Pets vs Cattle 2.0: An Analogy and Approach for Modern Infrastructures

Pets vs. cattle is an analogy with modest beginnings that has grown into an industry staple. A simple Google search will spawn more than four million results and a myriad of developer memes.  Although origin stories are a little hazy, the actual, original quote was ‘cattle, not pets.’ Microsoft engineer Bill Baker used it during a discussion about SQL deployments to explain how server treatment changed over time. 

At its heart, the illustration is simple: it is based on considering how much bandwidth a farmer puts into caring for a cute pet like a puppy or kitten, versus how much care goes into maintaining a herd of cows on a farm. 

The puppy will get all the trappings of individualised attention, like a name, toys, tasty food and treats, and specialised medical care when they are sick or injured. 

On the other hand, cattle typically do not have names and they do not require the same level of nurturing and attention as the puppy. 

The two sets of animals are equally essential to the farmer, but for different reasons. There are different levels of emotional attachment, financial return, and senses of purpose for the two categories. And most critically, for the purposes of this analogy, the level of maintenance differs wildly.

Applying this idea, management styles of servers would depend on the grouping:

Pets: Servers get unique names and special treatment – when they are ‘sick’ they are carefully nursed back to health, often with a substantial financial investment and allocated resource. There is an undoubted preference for keeping the server as it is, or at least in the healthiest version.

Cattle: Servers are part of an identical group and numbered, not named.  They receive no special treatment and when they go wrong, they are replaced rather than repaired in place. They are inherently a commodity and treated as such.

The analogy has received a lot of recent attention because of the way infrastructures and management have changed since the early days of the internet.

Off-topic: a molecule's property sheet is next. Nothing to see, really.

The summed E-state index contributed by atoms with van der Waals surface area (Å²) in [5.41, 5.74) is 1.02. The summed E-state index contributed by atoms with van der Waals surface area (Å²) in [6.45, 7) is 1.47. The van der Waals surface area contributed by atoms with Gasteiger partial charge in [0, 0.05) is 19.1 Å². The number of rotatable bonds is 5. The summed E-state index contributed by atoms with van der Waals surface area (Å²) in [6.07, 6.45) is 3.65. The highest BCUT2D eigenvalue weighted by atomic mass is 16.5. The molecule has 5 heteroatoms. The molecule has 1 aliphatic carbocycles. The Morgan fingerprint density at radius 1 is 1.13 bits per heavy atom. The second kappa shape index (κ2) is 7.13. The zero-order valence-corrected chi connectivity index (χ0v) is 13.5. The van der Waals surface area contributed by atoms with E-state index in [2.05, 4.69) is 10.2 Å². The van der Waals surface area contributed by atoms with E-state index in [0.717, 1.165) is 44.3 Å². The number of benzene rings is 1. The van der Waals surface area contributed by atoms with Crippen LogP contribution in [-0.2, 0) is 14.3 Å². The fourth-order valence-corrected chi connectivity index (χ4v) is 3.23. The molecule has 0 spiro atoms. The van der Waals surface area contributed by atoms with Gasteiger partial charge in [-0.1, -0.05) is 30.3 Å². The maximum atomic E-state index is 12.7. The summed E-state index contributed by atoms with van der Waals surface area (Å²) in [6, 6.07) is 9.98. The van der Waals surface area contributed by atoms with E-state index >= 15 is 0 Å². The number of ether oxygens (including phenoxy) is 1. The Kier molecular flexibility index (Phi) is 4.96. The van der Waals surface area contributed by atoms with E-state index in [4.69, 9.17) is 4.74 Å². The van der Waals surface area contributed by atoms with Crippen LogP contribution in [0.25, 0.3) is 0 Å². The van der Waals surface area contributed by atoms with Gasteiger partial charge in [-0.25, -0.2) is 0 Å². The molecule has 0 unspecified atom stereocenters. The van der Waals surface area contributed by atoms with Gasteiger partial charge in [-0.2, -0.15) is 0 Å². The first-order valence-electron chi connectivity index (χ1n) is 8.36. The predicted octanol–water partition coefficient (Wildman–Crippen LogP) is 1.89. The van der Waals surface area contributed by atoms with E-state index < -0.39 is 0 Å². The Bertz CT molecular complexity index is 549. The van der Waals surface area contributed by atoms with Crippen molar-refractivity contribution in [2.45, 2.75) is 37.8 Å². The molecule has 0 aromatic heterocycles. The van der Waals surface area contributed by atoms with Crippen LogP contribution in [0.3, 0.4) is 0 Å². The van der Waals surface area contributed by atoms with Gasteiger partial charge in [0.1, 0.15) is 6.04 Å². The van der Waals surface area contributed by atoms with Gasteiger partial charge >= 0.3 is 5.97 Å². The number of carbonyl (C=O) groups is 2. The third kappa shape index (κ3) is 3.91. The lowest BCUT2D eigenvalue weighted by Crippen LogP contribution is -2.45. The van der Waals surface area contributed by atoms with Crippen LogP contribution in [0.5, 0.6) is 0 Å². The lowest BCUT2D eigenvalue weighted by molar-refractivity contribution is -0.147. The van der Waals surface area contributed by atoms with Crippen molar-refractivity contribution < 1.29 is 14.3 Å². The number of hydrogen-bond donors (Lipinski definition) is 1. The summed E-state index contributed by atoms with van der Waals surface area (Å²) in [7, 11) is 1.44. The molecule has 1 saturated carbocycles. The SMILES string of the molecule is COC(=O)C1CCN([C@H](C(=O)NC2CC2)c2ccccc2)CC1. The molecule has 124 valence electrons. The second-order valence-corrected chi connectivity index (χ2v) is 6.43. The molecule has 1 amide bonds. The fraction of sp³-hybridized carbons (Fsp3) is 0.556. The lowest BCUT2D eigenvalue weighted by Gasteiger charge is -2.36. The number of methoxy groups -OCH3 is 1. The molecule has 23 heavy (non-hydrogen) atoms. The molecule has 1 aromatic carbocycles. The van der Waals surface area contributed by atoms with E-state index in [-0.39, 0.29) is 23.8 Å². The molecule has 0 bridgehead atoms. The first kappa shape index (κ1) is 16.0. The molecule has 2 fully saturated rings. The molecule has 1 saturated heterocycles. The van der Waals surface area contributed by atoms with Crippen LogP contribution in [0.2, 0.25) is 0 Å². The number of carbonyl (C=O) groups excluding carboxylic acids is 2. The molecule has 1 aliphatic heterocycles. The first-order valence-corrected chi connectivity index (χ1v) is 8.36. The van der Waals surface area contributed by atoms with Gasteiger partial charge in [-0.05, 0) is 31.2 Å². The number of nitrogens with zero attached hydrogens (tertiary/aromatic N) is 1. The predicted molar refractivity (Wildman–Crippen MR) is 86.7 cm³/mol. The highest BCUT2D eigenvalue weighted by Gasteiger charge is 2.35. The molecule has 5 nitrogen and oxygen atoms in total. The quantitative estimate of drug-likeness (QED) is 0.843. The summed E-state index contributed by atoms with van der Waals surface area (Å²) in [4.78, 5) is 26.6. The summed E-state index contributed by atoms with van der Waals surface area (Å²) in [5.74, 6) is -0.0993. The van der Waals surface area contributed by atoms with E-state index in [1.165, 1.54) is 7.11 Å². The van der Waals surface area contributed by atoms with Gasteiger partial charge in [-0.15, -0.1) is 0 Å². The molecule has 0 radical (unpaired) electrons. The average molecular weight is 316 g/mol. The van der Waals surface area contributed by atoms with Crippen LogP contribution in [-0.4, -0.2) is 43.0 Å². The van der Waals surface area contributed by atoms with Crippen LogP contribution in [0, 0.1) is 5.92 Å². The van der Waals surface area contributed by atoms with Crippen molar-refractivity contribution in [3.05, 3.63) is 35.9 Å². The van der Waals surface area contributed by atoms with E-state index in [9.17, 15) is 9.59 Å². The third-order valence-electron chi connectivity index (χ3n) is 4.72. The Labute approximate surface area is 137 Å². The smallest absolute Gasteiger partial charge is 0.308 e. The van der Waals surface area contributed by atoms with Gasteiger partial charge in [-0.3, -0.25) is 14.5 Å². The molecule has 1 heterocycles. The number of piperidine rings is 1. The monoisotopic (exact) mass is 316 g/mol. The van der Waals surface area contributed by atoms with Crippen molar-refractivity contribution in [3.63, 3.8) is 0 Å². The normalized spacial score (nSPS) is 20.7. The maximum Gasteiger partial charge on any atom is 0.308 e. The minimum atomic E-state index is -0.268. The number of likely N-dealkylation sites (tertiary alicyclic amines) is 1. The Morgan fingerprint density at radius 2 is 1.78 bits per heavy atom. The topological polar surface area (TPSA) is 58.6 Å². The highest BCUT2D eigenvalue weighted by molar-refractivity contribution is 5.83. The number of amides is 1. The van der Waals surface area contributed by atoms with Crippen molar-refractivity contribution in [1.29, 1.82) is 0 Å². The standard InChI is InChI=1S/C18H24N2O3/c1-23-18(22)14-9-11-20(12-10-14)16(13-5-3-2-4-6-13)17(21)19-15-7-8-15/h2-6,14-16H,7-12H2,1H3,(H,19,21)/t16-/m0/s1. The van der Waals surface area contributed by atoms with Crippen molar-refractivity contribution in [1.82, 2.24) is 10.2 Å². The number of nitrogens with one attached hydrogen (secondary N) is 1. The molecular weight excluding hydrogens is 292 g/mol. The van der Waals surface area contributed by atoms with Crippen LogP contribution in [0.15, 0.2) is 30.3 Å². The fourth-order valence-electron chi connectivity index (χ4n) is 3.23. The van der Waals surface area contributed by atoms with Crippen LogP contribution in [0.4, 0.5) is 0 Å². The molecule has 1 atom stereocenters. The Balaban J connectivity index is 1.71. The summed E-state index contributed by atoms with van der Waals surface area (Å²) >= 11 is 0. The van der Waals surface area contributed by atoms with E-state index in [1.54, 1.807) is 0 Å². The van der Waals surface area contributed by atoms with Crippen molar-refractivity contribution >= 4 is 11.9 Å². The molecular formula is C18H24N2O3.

The dominant force in this change has been the issue of scale – as businesses have grown, as well as more complex consumer demands taking hold, the need for cloud infrastructure has increased massively. This has led to a huge jump in the management burden of those resources and a need for streamlined processes to handle this technological estate.

At the same time, organisations have realised the need to eliminate their tendency to rely on one large, monolithic entity. Aside from forcing technology leaders to go against their instincts and overcome significant cultural barriers and ideas of ‘this is how it has always been done’, this move away from one core technological entity has meant even more server requirements. 

This has been driven by the desire to enjoy the increased security and flexibility of modern infrastructures. Thus, in the case of the business drivers behind revisiting pets vs. cattle, we can see there is a lot at stake – scaling for growth, better processes, and lower cost profiles for new revenue streams – if technology leadership can figure out how to handle the server farmyard.


Making the decision

Developers have had to realise that while the treatment of pets sounds more positive, it is the cattle approach that they need to target. The cold, somewhat harsh truth of business is that cattle are essential; pets are less so. The good news is that a cattle-centric view yields substantial results, quickly.

This is not to say the cattle approach will work all the time. Not everything is disposable, and when an asset is not, it requires pet treatment – and the methodology for assessing such assets is reasonably straight forward, borrowing heavily from cyber security best practice. However, for any enterprise, the goal is to minimise the number of pets and maximise cattle to create an easy way to protect and manage infrastructure.